PG. 143

EK: Top strip from TWIN EARTHS #1 for 19 Aug 1952, published by R. Susor Publications, 1991. Interestingly, the Susor collection has whited-out part of the 9 on the strip date, so it looks like "8-16" (3 years to the day after Margaret Mitchell's death). 


TWIN EARTHS for 8-19-1952, published in the Madisonville Kentucky newspaper, The Messenger

Middle strip with "Helen" threatening to shoot her husband from TWIN EARTHS for 2 Oct 1962 (what would have been Alex Raymond's 53rd birthday).  

Bottom panel by John Prentice and AL WiIliamson from panel one of RIP KIRBY for 18 Jun 1963. Recreated from the EDITORIAL PLANETA-DeAGOSTINI, S.A. reprints

TWIN EARTHS 2 Oct 1952 from the NY Buffalo Evening News

PG. 144

EK: Middle panel from TWIN EARTHS #1, published by R. Susor Publications, 1991 for 3 Jan 1952

Bottom panel from from TWIN EARTHS #2, published by R. Susor Publications, 1991 for 13 Aug 1953. 

PG. 145

EK: Illustration of Oskar Lebeck in the 1950s from a picture in Michael Barrier's FUNNYBOOKS: THE IMPROBABLE GLORIES OF THE BEST AMERICAN COMIC BOOKS (University of California Press, 2014)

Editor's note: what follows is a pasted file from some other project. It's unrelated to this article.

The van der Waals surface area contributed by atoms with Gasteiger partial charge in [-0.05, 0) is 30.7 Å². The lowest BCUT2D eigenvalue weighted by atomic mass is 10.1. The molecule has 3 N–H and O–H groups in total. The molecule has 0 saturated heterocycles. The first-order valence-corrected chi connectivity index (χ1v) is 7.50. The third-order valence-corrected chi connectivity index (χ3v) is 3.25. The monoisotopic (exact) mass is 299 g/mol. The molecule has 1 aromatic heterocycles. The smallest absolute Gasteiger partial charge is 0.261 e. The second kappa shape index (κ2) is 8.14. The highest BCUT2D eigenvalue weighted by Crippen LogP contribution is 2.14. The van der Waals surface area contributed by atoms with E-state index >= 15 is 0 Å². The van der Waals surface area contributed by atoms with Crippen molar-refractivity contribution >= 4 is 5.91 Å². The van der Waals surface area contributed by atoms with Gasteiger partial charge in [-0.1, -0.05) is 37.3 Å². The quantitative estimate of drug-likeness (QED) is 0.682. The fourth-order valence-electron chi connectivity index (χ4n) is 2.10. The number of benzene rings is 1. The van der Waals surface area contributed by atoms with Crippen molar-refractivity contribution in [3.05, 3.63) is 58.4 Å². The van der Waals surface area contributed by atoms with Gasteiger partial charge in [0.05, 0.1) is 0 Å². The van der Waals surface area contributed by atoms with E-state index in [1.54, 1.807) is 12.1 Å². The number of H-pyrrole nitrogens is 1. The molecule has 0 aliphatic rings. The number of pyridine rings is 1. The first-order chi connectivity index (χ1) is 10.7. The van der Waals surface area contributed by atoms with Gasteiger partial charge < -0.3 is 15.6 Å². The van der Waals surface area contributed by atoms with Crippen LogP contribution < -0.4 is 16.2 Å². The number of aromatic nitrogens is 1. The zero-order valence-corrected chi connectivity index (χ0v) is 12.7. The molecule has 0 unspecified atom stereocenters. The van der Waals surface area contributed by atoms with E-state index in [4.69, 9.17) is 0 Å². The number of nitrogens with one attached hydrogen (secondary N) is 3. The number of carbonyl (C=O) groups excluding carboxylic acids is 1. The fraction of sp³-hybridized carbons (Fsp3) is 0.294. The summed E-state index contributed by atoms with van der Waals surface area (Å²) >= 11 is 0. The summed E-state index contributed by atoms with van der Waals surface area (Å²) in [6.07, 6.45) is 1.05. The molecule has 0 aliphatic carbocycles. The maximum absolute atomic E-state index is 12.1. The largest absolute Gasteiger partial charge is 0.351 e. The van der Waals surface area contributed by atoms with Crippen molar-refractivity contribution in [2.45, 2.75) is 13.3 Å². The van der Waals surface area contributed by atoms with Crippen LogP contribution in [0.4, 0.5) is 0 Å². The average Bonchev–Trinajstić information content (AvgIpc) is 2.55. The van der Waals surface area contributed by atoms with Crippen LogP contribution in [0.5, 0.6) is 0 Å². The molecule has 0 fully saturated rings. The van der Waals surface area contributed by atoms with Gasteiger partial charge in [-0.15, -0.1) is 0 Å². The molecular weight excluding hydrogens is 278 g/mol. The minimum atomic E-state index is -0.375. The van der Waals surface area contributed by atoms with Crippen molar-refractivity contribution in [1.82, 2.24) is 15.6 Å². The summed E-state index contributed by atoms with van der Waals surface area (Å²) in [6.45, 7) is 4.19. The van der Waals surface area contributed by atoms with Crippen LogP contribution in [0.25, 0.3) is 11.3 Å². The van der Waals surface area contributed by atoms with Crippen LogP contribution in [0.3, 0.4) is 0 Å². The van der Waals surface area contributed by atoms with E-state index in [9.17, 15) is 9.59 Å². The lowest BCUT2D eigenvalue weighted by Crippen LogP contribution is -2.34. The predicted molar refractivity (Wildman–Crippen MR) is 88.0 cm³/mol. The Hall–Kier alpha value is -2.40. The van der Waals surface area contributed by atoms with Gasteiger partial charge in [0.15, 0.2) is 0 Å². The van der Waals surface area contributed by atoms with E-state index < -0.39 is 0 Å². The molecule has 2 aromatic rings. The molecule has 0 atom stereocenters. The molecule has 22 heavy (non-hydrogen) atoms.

Middle panels from 23 Oct 1952 in TWIN EARTHS #1 published by R. Susor Publications, 1991. 

Bottom right panel with space station and saucer from 19 Nov 1954 in TWIN EARTHS #3, R. Susor Publications.

Bottom left panel from 1 Feb 1954 TWIN EARTHS #2, R. Susor Publications.

PG. 146

EK: Top panel from TWIN EARTHS for 10 Apr 1957. Middle panel from TWIN EARTHS 30 Aug 1956. Bottom panel from 8 Sep 1956 from the storyline "The Strange Story of Birdy Murphy" (two days after the Sep 6 car crash. Strangely enough, the Madisonville Messenger Newspaper for Sep 8 1956, containing the strip where the panel was pulled from has a typo at the top of the page listing the date as Thursday Sep 6, 1956, even though the rest of the paper has the correct date on the other pages.

PG. 147

EK: Panel from TWIN EARTHS for 16 Aug 1952, three years to the day after the death of Margaret Mitchell. The premise of TWIN EARTHS (the women of Terra taking over from the men of the planet, due to most of the men being wiped out because of war) is similar to the plot of GONE WITH THE WIND (the women of Tara having to take over the daily duties and governance of the homestead due to most of the men being injured or killed in the Civil War.) 

PG. 148

EK: Top left panel from TWIN EARTHS for 24 Jul 1953. 

Middle panels from 24 Dec 1952.